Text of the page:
Long-Term Yoga and Aerobic/Strength Exercise Adherence in Older Women with Knee Osteoarthritis: A Mixed Methods Approach

Corjena K Cheung, Jean F Wyman, Cynthia Peden-McAlpine

Research output: Contribution to journalArticlepeer-review

3 Scopus citations


Hatha yoga (HY) and aerobic and strengthening exercise (ASE) programs are recommended for optimal management of osteoarthritis. However, evidence on long-term adherence to these programs and factors that influence it is lacking in older adults. The purposes of this study were to (1) describe and compare long-term HY and ASE adherence in community-dwelling older women with knee osteoarthritis 12 months post–HY/ASE intervention programs; (2) identify benefits and facilitators of, and barriers to, long-term adherence; and (3) examine other self-care interventions used after completing HY or ASE programs. Adherence was defined as following the prescribed HY/ASE program or incorporating the practice into daily habits. Five semistructured focus group interviews and 12 months of exercise diaries were obtained from 28 women (mean age 71.2 years). Long-term adherence to the prescribed HY or ASE regimen was relatively high, albeit adapted to individual needs, priorities, and preferences. Over the 12-month follow-up period, participants spent on average 3.5 days/3.1 hours per week on exercise. Most participants remained physically active by modifying their prescribed programs and integrating elements of the interventions into their own exercise regimens. Facilitators to long-term adherence were perceived benefits, having an exercise routine/habit, and program structure/instruction. Poor health status, lack of time, and exercise preferences were identified as barriers. Participants used a variety of self-care interventions including oral supplements and alternative diets for managing their osteoarthritis. This work suggests that exercise programs for osteoarthritis that incorporate individual preferences, flexible hours, and easy-to-follow instructions are most likely to result in long-term adherence.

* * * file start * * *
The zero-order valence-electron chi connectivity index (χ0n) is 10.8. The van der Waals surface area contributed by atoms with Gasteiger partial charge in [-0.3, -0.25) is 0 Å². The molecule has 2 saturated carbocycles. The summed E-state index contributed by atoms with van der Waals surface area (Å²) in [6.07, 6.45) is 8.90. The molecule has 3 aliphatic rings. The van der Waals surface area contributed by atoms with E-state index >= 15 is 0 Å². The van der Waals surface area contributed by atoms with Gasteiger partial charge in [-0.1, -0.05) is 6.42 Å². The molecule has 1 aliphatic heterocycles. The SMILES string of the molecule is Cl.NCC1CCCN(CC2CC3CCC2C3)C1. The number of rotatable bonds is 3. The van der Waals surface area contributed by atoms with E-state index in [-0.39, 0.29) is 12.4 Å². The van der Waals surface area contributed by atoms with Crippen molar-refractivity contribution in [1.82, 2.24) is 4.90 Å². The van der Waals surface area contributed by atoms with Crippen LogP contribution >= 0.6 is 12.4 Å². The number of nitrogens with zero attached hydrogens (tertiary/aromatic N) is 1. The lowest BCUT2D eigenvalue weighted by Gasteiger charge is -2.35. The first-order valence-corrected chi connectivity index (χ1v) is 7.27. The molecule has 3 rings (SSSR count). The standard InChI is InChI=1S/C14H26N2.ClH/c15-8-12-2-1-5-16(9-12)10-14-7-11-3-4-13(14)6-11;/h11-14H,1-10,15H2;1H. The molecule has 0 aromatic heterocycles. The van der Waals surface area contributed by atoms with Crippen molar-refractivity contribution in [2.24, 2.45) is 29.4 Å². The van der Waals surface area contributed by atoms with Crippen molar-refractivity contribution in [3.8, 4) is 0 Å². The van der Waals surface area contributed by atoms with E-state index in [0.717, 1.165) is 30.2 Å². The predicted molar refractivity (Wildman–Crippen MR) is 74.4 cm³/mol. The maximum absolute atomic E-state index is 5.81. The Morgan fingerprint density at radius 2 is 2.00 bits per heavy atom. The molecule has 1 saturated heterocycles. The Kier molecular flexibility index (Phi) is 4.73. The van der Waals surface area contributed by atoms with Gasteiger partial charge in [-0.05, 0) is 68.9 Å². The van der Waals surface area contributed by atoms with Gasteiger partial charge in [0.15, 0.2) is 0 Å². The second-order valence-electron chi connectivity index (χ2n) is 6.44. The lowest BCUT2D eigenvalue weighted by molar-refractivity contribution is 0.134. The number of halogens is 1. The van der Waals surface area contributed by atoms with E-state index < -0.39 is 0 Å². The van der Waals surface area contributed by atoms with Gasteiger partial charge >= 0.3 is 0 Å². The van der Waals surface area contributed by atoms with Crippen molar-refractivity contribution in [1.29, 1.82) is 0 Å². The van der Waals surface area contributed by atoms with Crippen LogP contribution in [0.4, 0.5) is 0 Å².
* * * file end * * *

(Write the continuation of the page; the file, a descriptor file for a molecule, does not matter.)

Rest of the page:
Original languageEnglish (US)
Article number4
JournalInternational journal of yoga therapy
Issue number2022
StatePublished - 2022

Bibliographical note

Funding Information:
The authors would like to thank the Deborah E. Powell Center for Women’s Health—Mature Women’s Health and Research Grants, University of Minnesota, for their support of this project. The authors would also like to thank the Jewish Community Centers in St. Paul and St. Louis Park for providing the study sites, and the participants for their time and energy in this project.

Publisher Copyright:
© 2022, International Association of Yoga Therapists. All rights reserved.


  • adherence
  • aerobic and strengthening exercises
  • knee osteoarthritis
  • older women
  • physical activity
  • yoga

PubMed: MeSH publication types

  • Journal Article


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